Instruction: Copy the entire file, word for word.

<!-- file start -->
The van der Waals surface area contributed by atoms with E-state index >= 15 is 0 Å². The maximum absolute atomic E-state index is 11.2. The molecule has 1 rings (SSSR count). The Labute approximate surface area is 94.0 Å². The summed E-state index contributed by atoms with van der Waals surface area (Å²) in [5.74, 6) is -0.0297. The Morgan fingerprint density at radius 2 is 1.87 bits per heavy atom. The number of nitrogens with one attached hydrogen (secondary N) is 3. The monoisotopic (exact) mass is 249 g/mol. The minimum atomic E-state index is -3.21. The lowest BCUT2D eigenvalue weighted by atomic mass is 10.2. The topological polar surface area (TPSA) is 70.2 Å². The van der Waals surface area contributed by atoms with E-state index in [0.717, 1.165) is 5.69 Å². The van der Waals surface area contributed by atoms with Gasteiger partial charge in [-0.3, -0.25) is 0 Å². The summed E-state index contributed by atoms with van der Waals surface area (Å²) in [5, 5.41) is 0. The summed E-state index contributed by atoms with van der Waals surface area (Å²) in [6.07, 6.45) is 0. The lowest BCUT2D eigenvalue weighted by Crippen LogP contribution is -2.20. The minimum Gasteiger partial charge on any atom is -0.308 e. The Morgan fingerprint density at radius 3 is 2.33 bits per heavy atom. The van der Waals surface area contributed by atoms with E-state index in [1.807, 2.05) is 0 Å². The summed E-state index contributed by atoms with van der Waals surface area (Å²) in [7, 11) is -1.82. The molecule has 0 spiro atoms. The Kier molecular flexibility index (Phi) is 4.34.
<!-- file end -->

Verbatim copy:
The van der Waals surface area contributed by atoms with E-state index >= 15 is 0 Å². The maximum absolute atomic E-state index is 11.2. The molecule has 1 rings (SSSR count). The Labute approximate surface area is 94.0 Å². The summed E-state index contributed by atoms with van der Waals surface area (Å²) in [5.74, 6) is -0.0297. The Morgan fingerprint density at radius 2 is 1.87 bits per heavy atom. The number of nitrogens with one attached hydrogen (secondary N) is 3. The monoisotopic (exact) mass is 249 g/mol. The minimum atomic E-state index is -3.21. The lowest BCUT2D eigenvalue weighted by atomic mass is 10.2. The topological polar surface area (TPSA) is 70.2 Å². The van der Waals surface area contributed by atoms with E-state index in [0.717, 1.165) is 5.69 Å². The van der Waals surface area contributed by atoms with Gasteiger partial charge in [-0.3, -0.25) is 0 Å². The summed E-state index contributed by atoms with van der Waals surface area (Å²) in [5, 5.41) is 0. The summed E-state index contributed by atoms with van der Waals surface area (Å²) in [6.07, 6.45) is 0. The lowest BCUT2D eigenvalue weighted by Crippen LogP contribution is -2.20. The minimum Gasteiger partial charge on any atom is -0.308 e. The Morgan fingerprint density at radius 3 is 2.33 bits per heavy atom. The van der Waals surface area contributed by atoms with E-state index in [1.807, 2.05) is 0 Å². The summed E-state index contributed by atoms with van der Waals surface area (Å²) in [7, 11) is -1.82. The molecule has 0 spiro atoms. The Kier molecular flexibility index (Phi) is 4.34.